Summary: A thanksgiving sermon about living a life of thanksgiving as a way of generously sharing God's wonderful gift of grace!
In mathematics, there is a theory that some of you have probably heard of called “the butterfly effect.” Now, there’s plenty of complicated ways to describe this theory, but what it basically boils down to is the idea that a single, seemingly insignificant change or event can have profound, large-scale effects later on. The most common example used to illustrate this theory is a butterfly, flapping its wings, which produces air waves that intensify over time to such a degree that it becomes a huge storm, perhaps even a hurricane.
It’s really interesting to me how the smallest things can have the biggest impact; how a single decision can send us hurdling down a path to a future that would have been completely different if a different choice had been made. Or how one prayer can reverse a terminal illness, or a simple note of compassion can bring hope into the midst of a seemingly hopeless situation. The things we do and the choices we make can have a significant impact not only in our lives, but in the lives of others as well. And that is the point that Paul is driving home in our scripture lesson for this morning.
Paul is making a specific appeal for the collection for the Jerusalem Church, a collection which is important in the continued work of the early church. But Paul’s words have a much broader application, especially as we think about the continuing work of the church in the world today, and our call from Christ to make disciples of all nations. Basically, what Paul is saying is this: “Your ability to show gratitude to God for the work of grace in your life becomes the way by which many others can experience God’s grace firsthand.” And as we approach Thanksgiving 2011, this is an important lesson for all of us to keep in mind. Our embodied thanksgiving makes it possible for others to offer thanksgiving to God as well. It could even cause a “butterfly effect.” Just one act of generosity, just one show of thanksgiving to God, could be the spark that spreads a wildfire of God’s grace; and before we know it hundreds, even thousands, of people are lifting their voices in praise to God!
As a matter of fact, a life of thanksgiving may be positive in more ways than we realize! A growing body of research has tied an attitude of gratitude with a number of positive emotional and health benefits. An article in The Wall Street Journal summarized the research like this: “Adults who frequently feel grateful have more energy, more optimism, more social connections and more happiness than those who do not…They are also less likely to be depressed, envious, greedy or alcoholics. They earn more money, sleep more soundly, exercise more regularly, and have greater resistance to viral infections.” The article ends with, “The key [to benefiting from an attitude of gratitude] is not to leave it on the Thanksgiving table.” Continually giving thanks to God brings us joy, and it brings others joy as well! Our gratitude to God should be a whole way of life that infects others with the wonderful blessings of God’s grace!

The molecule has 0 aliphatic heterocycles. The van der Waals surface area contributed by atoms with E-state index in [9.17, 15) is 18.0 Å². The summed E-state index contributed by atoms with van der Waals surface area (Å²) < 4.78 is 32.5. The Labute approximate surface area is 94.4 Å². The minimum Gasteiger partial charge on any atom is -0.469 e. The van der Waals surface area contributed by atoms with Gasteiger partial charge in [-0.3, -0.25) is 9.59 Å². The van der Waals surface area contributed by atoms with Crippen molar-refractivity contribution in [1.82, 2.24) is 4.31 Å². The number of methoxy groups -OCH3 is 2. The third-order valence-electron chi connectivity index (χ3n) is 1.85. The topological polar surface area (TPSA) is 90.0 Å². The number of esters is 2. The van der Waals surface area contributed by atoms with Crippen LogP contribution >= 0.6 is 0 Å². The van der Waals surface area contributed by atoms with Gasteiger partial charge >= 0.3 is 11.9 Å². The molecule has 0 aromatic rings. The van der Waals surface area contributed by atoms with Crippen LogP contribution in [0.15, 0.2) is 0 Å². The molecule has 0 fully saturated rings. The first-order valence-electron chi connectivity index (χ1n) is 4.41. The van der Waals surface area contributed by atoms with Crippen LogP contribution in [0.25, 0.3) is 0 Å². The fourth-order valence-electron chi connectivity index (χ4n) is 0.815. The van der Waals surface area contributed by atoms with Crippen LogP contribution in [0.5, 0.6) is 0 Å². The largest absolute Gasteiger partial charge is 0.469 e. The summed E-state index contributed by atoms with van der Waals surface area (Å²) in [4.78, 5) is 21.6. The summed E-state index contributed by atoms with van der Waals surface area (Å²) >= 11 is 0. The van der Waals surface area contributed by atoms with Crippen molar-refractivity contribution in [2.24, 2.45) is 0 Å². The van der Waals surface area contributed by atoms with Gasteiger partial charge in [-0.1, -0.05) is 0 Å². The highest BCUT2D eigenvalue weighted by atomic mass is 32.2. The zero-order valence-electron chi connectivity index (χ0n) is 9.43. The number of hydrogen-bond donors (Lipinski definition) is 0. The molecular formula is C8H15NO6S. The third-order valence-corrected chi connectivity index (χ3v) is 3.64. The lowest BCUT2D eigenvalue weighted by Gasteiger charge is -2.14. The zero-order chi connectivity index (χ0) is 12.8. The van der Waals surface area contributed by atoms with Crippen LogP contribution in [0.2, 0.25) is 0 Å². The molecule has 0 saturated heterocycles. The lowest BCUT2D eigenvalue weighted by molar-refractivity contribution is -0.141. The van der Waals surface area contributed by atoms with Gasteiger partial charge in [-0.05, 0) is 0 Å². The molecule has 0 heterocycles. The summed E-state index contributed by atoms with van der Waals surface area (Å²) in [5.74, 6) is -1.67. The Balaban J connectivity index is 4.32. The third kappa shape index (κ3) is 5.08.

We have much for which to give thanks to God, do we not? In this passage, Paul lifts up specifically the gift of God’s grace at work in our lives, but think of what all that means! We are here because God has brought us here. We are blessed because through Jesus Christ, God’s unconditional love has poured over us. God’s grace has opened so many doors for us, most of which we’ve walked through without even noticing! It is so easy for us to forget all the blessings in our lives. It is so easy for us to say, “Woe is me!” One of the great mistakes of life is to turn to God only in the overpowering emergencies or the shattering crises. It is so easy for many of us to curse God; to blame God when catastrophe strikes. But we have things upside down! We live in a fallen world! We all sin! And yet, by the grace of God we still have the good times and the good things that we do have! It’s not as if we deserve them! Where would we be without the help of the Lord, without the goodness of God, without the love and faithfulness of our Savior? We can try to live without God’s grace, but it really is an impossible assignment. Thanksgiving is about more than family gatherings and cranberry sauce; it’s about recognizing and proclaiming what our Savior has done for us so that others can do the same!
Have you ever given any thought to the possibility that, perhaps at times, the way we live our lives is a hindrance to others coming into God’s presence in thanksgiving? I believe this probably happens more than we are aware. Maybe because we don’t live the other six days in any way that reflects what we do on Sundays. Or perhaps people see us sinning, but never repenting. This may happen because we are a little like the Pharisees we talked about last week; we say one thing but do another. Or maybe because we are not generous in the way we should be, generous in the way Paul describes in our reading this morning. And the result is our behavior keeps others from being able to experience the generous grace of God.